Comfort zone

I started a new job recently.  The new job requires me to drive to downtown Portland.  Even though my new job is only 15 miles away, it often takes a little over an hour to get there.  It is pretty much stop and go the whole way.  I also have to pay $5.25 to park at a parking garage. 

This past week, I decided to take “the Max” (trimet.org).  I drive about a quarter of the way there and then park at a park and ride and catch the Max from there.  The cost is about $4.25 a day if I pay for a month in advance, so it is a little cheaper taking Max than paying for parking and I don’t have to fight the traffic.

I have never really liked big cities.  I can’t describe it, but I get an almost suffocating feeling being downtown in any large city for any length of time.   I like quiet open spaces.  The hustle and bustle just isn’t my thing.

So, I am now driving to a park and ride then taking one train and then transferring to another one.  I now am dealing with “the public” in very close quarters.  The people who ride the Max come from every walk of life and run the social gamut from gang bangers wearing their gangs colors all the way up to well to do financial types with their expensive suits.  You are approached by people trying to work a scam on you and panhandlers asking for money*.  You see it all. 

I am definitely out of my comfort zone for lots of reasons.  I began to wonder why this is.  Why was I uncomfortable?  Then it hit me.  I have been avoiding the human condition.  I don’t want to see these people and their lives.  I didn’t want to smell them (trust me, you do riding in a cramped environment like that).  I didn’t want to hear them talking about this, that, and the other.  I wanted to be left alone and in my car insulated from all of this.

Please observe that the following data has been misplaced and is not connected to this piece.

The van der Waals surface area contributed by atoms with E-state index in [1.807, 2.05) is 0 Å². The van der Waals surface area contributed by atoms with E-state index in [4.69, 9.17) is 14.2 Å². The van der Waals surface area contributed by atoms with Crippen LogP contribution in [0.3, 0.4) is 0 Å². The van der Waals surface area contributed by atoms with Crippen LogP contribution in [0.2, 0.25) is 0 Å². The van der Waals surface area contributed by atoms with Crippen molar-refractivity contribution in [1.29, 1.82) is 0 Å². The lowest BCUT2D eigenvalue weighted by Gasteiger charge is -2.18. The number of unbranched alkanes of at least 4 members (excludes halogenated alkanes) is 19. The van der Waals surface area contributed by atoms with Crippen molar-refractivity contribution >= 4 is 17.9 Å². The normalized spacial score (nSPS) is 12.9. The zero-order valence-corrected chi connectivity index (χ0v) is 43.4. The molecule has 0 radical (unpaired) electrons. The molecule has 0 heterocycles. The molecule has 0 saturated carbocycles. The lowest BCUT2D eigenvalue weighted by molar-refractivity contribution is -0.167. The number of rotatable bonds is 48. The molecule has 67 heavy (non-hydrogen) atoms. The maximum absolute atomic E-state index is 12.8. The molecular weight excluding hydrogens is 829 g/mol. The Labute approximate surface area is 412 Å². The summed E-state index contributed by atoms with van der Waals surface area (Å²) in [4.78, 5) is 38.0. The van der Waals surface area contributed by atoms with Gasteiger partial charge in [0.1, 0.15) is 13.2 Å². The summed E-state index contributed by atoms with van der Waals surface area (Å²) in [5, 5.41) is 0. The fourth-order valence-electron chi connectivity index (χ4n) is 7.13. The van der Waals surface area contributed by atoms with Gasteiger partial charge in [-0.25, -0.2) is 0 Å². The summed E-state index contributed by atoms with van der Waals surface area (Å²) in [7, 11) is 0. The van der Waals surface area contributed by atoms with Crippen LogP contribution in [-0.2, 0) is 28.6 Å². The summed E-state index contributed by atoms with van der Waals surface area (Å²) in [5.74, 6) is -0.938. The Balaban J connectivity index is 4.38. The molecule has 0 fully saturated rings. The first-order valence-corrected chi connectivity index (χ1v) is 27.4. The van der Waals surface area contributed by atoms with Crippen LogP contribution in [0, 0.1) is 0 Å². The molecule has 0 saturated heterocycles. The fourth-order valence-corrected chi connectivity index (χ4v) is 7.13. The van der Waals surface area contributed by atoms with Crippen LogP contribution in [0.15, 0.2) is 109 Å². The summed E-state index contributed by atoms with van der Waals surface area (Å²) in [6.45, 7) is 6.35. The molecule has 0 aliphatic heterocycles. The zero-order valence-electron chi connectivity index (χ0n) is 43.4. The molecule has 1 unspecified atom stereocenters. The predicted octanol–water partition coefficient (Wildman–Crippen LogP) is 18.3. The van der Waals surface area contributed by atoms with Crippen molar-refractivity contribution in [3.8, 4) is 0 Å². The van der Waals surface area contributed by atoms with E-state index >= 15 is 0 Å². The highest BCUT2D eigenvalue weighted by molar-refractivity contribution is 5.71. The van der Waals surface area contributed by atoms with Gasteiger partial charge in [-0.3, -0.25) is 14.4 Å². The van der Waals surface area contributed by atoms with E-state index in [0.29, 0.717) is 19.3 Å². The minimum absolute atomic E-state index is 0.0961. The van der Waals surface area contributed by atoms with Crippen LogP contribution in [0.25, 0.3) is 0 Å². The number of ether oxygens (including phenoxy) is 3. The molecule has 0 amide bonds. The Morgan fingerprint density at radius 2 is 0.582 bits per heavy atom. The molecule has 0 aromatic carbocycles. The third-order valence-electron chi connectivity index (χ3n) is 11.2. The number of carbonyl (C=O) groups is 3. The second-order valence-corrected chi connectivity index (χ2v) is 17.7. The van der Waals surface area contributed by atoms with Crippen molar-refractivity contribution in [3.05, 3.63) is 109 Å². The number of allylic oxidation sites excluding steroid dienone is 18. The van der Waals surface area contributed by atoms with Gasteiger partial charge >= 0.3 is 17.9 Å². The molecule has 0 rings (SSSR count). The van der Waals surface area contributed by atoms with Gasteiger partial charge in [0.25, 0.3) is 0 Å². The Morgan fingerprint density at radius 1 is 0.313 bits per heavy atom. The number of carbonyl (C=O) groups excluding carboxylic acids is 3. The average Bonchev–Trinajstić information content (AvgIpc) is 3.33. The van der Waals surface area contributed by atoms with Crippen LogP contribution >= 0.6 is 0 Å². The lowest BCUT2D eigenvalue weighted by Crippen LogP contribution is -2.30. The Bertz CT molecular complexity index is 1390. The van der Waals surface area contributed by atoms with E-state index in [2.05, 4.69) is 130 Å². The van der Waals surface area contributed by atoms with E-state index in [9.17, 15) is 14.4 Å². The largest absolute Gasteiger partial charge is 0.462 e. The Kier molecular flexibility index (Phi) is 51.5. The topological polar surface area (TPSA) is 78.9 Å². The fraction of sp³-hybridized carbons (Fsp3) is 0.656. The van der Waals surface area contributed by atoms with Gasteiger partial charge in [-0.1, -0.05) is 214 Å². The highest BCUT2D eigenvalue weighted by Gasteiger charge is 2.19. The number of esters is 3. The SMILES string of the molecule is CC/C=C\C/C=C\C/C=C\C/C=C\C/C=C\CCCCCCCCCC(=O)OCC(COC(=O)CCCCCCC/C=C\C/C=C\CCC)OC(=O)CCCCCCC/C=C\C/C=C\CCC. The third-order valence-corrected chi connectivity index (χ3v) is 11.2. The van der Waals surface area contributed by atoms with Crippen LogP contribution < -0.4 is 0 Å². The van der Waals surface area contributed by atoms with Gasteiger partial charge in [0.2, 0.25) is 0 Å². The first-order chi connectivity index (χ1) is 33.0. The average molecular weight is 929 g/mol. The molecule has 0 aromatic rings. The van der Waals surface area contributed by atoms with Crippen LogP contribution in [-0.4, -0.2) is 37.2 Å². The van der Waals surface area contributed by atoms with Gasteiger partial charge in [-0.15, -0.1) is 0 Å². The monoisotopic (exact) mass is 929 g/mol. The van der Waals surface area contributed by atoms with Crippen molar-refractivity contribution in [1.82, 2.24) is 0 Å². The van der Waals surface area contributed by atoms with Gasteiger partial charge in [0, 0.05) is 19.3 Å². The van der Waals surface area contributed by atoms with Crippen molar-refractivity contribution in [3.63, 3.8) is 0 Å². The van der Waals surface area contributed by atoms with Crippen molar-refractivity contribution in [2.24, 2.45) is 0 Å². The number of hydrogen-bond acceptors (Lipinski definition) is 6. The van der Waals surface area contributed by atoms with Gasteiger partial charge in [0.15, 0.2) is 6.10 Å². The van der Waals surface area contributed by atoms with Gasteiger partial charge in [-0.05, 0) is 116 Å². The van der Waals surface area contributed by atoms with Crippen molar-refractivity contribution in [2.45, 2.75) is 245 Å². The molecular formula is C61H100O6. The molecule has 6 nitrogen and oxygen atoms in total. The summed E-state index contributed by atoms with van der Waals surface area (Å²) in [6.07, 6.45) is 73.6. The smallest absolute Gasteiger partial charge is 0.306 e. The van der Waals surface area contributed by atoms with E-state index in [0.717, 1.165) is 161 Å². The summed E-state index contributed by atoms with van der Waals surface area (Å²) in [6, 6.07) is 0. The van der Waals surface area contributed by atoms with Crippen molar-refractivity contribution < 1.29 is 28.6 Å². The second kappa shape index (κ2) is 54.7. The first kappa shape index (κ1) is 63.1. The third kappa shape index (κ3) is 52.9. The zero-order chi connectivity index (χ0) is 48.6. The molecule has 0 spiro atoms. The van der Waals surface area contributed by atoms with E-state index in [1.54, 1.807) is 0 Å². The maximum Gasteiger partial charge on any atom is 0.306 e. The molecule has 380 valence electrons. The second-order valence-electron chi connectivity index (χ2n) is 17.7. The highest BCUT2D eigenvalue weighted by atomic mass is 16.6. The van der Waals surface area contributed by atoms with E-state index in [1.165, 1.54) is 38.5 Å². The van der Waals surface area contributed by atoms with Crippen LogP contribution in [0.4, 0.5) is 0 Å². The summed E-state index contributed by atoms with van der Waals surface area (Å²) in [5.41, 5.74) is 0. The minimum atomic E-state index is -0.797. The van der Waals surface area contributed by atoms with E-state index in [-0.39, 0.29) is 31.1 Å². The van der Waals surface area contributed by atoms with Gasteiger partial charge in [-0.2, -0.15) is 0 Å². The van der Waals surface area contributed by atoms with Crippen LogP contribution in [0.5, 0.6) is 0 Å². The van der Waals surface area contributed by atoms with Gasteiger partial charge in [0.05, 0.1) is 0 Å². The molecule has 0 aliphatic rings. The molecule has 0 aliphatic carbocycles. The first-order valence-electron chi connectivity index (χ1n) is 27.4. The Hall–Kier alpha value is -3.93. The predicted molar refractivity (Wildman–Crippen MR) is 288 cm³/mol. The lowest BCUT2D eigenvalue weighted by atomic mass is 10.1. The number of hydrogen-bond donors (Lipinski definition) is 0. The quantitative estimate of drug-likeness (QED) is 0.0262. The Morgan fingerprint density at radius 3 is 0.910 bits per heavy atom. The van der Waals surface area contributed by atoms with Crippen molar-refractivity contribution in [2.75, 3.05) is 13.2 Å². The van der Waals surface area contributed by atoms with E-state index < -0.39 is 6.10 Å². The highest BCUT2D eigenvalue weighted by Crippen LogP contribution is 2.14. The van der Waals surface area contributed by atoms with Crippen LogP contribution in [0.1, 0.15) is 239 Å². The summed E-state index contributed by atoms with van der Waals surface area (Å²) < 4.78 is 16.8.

You notice a theme here?  I, I, I, I…….

It is time I expanded my thinking and really started if not enjoying the whole experience at the very least saw the reality of it all.  For whatever reason, I am supposed to learn some lessons from this experience.  I am out of my comfort zone and that might not be such a bad thing.  I was more worried about my comfort and insulating myself from life than living life and experiencing it as it arises.

*A pandhandler guy in his early twenties came up and was asking in soft voice “do you have any extra pennies?” It was obvious he wasn’t in a good place.  He looked very unhealthy, he probably was a meth head as he had the sores of habitual meth user.  He smelled strongly of mold and mildew and BO.  I ignored him.  He moved on to the next person.  As I watched him go down the train asking for money, only one person gave him some money and then he got off the train.  I started feeling guilt.  I felt ashamed.  Was this the type of person I was?  I hope not.  I decided from that point on, I would keep some spare change in my pocket.  The first person who asked for it that day, got it.

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About bradymacdonald
Just a dood in the toobs.

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